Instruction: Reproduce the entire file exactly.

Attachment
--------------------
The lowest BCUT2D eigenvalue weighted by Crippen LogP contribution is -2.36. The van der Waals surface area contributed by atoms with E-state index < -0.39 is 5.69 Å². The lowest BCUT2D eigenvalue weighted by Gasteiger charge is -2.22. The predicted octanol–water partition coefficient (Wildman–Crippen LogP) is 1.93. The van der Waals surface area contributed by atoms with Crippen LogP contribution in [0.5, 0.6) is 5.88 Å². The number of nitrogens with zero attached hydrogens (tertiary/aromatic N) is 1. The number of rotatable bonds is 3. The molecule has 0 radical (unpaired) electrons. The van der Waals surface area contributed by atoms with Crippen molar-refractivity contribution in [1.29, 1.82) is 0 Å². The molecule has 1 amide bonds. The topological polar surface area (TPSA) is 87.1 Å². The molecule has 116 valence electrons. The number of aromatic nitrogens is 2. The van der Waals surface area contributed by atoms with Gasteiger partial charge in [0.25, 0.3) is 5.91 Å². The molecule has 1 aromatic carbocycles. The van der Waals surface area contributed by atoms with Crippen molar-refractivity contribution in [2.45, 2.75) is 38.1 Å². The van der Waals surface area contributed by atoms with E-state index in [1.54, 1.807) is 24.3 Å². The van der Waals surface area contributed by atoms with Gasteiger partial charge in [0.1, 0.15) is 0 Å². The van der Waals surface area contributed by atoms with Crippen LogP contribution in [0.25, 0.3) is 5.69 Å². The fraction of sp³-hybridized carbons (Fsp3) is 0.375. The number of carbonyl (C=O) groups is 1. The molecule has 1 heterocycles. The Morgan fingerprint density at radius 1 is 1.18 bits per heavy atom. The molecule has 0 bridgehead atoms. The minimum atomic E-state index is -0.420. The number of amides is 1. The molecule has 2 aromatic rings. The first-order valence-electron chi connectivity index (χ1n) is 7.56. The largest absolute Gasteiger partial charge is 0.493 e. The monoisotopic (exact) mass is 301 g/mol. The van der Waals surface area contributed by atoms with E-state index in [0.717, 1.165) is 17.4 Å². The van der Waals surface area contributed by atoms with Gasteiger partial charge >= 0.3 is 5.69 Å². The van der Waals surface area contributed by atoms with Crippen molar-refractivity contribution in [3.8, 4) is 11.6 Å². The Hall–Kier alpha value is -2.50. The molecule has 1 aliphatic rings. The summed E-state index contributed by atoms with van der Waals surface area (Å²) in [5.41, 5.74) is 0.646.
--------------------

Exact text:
The lowest BCUT2D eigenvalue weighted by Crippen LogP contribution is -2.36. The van der Waals surface area contributed by atoms with E-state index < -0.39 is 5.69 Å². The lowest BCUT2D eigenvalue weighted by Gasteiger charge is -2.22. The predicted octanol–water partition coefficient (Wildman–Crippen LogP) is 1.93. The van der Waals surface area contributed by atoms with Crippen LogP contribution in [0.5, 0.6) is 5.88 Å². The number of nitrogens with zero attached hydrogens (tertiary/aromatic N) is 1. The number of rotatable bonds is 3. The molecule has 0 radical (unpaired) electrons. The van der Waals surface area contributed by atoms with Crippen molar-refractivity contribution in [1.29, 1.82) is 0 Å². The molecule has 1 amide bonds. The topological polar surface area (TPSA) is 87.1 Å². The molecule has 116 valence electrons. The number of aromatic nitrogens is 2. The van der Waals surface area contributed by atoms with Gasteiger partial charge in [0.25, 0.3) is 5.91 Å². The molecule has 1 aromatic carbocycles. The van der Waals surface area contributed by atoms with Crippen molar-refractivity contribution in [2.45, 2.75) is 38.1 Å². The van der Waals surface area contributed by atoms with E-state index in [1.54, 1.807) is 24.3 Å². The van der Waals surface area contributed by atoms with Gasteiger partial charge in [0.1, 0.15) is 0 Å². The van der Waals surface area contributed by atoms with Crippen LogP contribution in [0.25, 0.3) is 5.69 Å². The fraction of sp³-hybridized carbons (Fsp3) is 0.375. The number of carbonyl (C=O) groups is 1. The molecule has 1 heterocycles. The Morgan fingerprint density at radius 1 is 1.18 bits per heavy atom. The molecule has 0 bridgehead atoms. The minimum atomic E-state index is -0.420. The number of amides is 1. The molecule has 2 aromatic rings. The first-order valence-electron chi connectivity index (χ1n) is 7.56. The largest absolute Gasteiger partial charge is 0.493 e. The monoisotopic (exact) mass is 301 g/mol. The van der Waals surface area contributed by atoms with E-state index in [0.717, 1.165) is 17.4 Å². The van der Waals surface area contributed by atoms with Gasteiger partial charge >= 0.3 is 5.69 Å². The van der Waals surface area contributed by atoms with Crippen molar-refractivity contribution in [3.8, 4) is 11.6 Å². The Hall–Kier alpha value is -2.50. The molecule has 1 aliphatic rings. The summed E-state index contributed by atoms with van der Waals surface area (Å²) in [5.41, 5.74) is 0.646.